It's been hiding something crazy.
In Las Vegas tonight, Tesla's
newest competitor unveiled the FFZERO1, a wild-eyed, single-seat
concept that combines elements of the Batmobile, a Le Mans racer,
some switchblades, and a fighter jet.
The four electric motors (one
at each wheel) combined deliver more than 1,000 horsepower,
enough to send the car from 0 to 60 mph in under three seconds
and to a top speed of 200 mph. The driver sits at a 45-degree
angle, the steering wheel seems nicked from an F1 car, and has an
But the concept-as
brain-swirling and nonsensical as it is-isn't the most
interesting thing about Faraday. The Los Angeles-based company
insists it's more than another automotive startup with a
crazy-looking, over-powered car. It says it's here to
fundamentally rethink how cars are made, and what they're made
"We must anticipate the
future and act upon it with speed," says Nick Sampson,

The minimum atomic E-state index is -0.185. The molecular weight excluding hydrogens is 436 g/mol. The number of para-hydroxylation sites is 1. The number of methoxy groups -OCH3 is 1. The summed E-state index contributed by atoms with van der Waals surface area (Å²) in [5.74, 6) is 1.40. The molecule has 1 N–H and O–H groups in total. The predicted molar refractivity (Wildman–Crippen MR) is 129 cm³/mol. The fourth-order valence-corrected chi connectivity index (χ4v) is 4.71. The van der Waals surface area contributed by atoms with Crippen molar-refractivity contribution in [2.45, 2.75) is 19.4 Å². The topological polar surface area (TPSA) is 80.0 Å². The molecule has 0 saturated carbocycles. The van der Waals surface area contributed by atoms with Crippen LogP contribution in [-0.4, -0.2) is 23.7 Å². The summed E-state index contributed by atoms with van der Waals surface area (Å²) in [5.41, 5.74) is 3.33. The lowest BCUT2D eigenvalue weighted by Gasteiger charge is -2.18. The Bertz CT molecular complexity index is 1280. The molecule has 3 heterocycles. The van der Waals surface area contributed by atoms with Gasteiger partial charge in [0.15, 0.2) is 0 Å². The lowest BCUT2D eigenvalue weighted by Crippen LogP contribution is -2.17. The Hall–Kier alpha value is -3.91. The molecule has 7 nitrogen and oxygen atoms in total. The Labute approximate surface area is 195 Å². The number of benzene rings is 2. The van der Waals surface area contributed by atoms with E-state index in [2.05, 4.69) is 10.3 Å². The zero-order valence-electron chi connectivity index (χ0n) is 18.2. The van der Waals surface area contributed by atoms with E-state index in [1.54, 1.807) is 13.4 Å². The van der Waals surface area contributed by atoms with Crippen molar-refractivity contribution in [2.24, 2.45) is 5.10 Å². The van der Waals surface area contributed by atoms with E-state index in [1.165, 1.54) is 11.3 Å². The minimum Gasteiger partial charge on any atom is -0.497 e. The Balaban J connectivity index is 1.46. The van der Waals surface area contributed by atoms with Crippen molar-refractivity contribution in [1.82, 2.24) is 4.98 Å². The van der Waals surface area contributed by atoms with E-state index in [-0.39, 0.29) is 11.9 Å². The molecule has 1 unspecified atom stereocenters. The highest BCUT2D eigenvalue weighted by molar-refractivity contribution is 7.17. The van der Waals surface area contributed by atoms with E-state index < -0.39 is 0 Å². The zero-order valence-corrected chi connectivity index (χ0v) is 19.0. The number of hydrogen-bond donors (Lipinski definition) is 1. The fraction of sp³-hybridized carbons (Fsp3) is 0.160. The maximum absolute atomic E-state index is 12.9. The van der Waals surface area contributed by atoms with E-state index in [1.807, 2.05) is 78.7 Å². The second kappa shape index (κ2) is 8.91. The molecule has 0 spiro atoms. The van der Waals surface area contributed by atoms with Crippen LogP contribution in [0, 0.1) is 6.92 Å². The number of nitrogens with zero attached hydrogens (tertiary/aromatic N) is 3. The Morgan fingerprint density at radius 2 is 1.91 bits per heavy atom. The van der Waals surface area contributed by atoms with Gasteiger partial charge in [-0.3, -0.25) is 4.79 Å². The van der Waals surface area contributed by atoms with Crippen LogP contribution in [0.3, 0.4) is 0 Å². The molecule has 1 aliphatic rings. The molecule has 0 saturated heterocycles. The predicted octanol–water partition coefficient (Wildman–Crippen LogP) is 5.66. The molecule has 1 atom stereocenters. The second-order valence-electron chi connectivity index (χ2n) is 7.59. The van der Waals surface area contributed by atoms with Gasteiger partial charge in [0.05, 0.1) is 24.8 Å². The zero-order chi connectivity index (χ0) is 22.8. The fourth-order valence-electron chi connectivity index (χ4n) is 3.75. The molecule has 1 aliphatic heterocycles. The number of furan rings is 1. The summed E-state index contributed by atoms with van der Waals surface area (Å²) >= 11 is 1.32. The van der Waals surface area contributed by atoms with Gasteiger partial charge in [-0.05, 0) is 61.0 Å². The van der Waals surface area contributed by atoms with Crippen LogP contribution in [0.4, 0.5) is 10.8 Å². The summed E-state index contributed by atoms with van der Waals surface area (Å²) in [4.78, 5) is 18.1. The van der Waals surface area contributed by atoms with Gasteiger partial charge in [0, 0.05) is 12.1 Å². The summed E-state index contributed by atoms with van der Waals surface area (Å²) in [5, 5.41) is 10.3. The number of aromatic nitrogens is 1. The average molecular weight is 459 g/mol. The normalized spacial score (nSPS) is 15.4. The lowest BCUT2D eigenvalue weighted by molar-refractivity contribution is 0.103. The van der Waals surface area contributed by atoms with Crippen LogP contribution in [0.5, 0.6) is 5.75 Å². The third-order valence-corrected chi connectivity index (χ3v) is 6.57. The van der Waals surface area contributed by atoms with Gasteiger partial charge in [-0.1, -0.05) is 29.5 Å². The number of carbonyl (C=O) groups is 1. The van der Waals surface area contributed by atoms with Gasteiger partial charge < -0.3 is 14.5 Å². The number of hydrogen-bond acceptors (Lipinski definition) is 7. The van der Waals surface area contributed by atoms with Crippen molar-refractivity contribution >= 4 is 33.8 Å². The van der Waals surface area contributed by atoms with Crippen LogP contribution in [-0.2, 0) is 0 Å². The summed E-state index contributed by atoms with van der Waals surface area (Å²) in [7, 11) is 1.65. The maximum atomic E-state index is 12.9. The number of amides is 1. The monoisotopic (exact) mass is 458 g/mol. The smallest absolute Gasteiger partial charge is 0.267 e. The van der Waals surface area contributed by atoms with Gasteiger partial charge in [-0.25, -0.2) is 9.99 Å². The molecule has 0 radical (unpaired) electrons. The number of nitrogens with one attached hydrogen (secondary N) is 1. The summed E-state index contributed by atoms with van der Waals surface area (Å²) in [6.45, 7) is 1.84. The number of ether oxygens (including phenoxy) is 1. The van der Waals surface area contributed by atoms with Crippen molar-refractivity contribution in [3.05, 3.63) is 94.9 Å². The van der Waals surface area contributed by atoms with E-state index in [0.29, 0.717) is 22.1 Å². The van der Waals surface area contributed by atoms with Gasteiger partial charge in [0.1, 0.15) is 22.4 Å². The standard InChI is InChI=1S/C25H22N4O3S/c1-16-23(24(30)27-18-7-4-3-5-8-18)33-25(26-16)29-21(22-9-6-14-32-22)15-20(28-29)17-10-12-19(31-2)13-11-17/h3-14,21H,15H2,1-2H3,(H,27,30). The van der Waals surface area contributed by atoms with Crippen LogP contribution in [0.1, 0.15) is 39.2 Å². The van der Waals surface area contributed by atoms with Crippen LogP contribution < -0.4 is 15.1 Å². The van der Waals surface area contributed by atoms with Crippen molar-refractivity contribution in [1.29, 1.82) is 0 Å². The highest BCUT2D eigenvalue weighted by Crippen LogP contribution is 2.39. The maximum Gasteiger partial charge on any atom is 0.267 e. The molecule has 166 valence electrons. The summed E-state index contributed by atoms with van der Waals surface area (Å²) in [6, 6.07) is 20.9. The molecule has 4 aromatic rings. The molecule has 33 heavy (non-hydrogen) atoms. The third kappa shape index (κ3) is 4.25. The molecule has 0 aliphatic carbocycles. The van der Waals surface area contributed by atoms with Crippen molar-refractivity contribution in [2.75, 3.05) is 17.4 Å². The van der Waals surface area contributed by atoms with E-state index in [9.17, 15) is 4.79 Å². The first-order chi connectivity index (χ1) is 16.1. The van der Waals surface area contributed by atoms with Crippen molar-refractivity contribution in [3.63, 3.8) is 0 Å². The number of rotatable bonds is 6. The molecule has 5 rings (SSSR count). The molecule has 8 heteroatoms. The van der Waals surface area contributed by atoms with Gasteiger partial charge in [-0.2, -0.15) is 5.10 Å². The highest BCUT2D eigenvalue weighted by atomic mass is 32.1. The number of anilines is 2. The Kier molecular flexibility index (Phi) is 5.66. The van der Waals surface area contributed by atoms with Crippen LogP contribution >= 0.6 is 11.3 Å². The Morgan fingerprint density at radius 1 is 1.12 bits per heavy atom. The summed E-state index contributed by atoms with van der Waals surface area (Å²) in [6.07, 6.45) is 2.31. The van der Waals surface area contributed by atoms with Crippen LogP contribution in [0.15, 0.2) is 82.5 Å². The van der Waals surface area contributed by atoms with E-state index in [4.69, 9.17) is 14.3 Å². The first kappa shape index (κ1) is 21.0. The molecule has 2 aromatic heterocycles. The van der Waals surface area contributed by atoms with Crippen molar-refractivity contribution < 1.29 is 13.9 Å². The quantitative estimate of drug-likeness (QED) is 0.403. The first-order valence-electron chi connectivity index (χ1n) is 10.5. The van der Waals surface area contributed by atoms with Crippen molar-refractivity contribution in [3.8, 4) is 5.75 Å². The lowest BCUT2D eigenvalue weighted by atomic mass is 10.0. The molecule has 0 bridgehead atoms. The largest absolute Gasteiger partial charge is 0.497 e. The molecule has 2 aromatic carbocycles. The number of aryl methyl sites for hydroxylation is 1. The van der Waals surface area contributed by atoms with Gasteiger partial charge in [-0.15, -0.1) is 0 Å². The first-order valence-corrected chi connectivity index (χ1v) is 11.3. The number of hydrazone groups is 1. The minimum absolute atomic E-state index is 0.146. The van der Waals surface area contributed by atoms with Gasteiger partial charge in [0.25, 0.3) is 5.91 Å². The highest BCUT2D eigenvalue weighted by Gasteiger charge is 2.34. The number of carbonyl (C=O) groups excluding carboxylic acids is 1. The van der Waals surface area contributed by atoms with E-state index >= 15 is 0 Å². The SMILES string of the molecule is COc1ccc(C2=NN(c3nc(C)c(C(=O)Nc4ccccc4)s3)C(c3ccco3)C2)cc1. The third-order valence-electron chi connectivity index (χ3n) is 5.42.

Faraday's head of R&D.
The startup promises a
subscription model, which, paired with the car's ability to drive
itself, will let you order the car up to your door whenever you
want it. Faraday says it will build cars on a "variable
platform architecture," allowing it to produce a variety of
models with different battery packs and motor configurations. The
idea is to move much faster than the auto industry's
traditionally pokey pace, and building everything off one
platform helps that along.
Faraday is backed by Chinese
Internet billionaire Jia Yueting-the founder of "China's
Netflix," LeTV. It has already signed a $1 billion deal to
build a factory in North Las Vegas, and plans to break ground in
a few weeks. It has more than 500 employees, and expects that to
double this year. They include design head Richard Kim, who
designed BMW's striking i8 and funky i3 electric cars.
That's a good start, but the
auto industry is notoriously unwelcoming to newcomers. Faraday
promises a lot-Sampson compares it to Apple at the launch of the
iPhone-but it hasn't done anything just yet. Now it's got to
By Mark Dansie,
Revolution Green, Dec, 2015
Mark found a good analysis of
what free energy flows are around and how they can be harvested,
and we thought this would be useful as a reference for people who
want to make real devices that actually work. The download link is;